3. Interact, but don't flame
Responding or retweeting followers can help give them the sense that there's a real person behind the handle. Newark Mayor Cory Booker is the master of using Twitter to communicate directly with constituents on issues as small as stray pitbulls. That level of engagement probably isn't possible for a global figure like Benedict, but it wouldn't hurt to periodically engage directly with the flock.
What he should be careful to avoid is getting into the kind of angry flame wars carried out in recent months by the presidents of Rwanda, Estonia and Azerbaijan. It's not very becoming of the Holy See to start arguments over politics or points of doctrine with obnoxious journalists.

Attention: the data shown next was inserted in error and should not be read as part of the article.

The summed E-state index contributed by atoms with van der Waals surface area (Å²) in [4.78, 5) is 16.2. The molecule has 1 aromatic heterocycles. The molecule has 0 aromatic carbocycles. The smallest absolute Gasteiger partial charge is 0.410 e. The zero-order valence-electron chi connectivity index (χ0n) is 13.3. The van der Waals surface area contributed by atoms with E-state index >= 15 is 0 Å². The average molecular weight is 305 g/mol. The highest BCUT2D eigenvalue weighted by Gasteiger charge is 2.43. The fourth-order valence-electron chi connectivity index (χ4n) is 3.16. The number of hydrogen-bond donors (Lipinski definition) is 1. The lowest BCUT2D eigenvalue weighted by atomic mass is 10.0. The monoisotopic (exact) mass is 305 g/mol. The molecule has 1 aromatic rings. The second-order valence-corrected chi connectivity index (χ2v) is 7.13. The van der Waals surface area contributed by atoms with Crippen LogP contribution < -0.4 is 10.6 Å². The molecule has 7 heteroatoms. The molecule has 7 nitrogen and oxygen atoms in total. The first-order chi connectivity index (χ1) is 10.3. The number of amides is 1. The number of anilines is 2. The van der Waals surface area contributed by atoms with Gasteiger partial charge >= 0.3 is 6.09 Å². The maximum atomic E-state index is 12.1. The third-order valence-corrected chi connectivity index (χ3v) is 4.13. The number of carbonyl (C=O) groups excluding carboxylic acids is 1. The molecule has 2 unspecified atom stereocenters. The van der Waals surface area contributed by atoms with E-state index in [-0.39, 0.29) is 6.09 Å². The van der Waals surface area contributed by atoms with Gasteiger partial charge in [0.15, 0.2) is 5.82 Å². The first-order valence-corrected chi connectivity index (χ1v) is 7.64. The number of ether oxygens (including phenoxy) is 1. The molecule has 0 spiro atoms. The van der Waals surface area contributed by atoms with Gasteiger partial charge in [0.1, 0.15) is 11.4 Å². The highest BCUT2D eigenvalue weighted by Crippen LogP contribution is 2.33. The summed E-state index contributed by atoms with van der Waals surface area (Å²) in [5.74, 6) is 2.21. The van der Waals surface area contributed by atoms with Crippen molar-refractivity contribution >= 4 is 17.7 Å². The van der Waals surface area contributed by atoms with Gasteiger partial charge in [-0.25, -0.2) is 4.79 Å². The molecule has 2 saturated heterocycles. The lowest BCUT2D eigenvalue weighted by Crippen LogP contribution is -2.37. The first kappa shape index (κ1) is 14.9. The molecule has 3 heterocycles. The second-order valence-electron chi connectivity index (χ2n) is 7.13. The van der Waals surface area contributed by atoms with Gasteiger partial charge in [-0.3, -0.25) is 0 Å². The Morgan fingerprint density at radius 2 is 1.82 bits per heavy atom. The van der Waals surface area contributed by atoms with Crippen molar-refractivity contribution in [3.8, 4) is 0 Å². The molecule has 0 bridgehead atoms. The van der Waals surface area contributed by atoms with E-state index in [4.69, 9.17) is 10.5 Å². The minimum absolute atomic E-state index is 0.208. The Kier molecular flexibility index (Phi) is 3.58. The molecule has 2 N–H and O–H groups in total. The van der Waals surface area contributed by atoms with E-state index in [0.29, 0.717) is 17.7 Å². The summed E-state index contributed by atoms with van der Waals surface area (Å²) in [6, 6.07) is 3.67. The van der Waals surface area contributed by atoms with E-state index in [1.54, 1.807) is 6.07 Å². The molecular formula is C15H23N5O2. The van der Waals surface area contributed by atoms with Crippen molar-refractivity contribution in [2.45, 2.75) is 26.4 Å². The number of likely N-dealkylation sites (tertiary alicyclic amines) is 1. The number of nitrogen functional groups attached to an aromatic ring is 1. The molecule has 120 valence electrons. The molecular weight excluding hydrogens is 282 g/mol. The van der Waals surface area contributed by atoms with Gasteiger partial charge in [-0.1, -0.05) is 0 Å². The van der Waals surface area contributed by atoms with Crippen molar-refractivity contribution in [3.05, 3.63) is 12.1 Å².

4. Don't sweat the parodies
The Pope is a major world figure. He's going to be mocked on Twitter. He should handle it like Mayor Michael Bloomberg, not like The New York Times.
Trusting others to do one's tweeting, as Benedict appears to be doing, can be risky. Ban Ki-moon likely wasn't too thrilled when the U.N.'s official feed tweeted out his support for a "1-state solution" last week." God's Emissary on Earth should probably double-check to make sure his staff are getting the wording right in all eight languages.
Keating is an associate editor at Foreign Policy.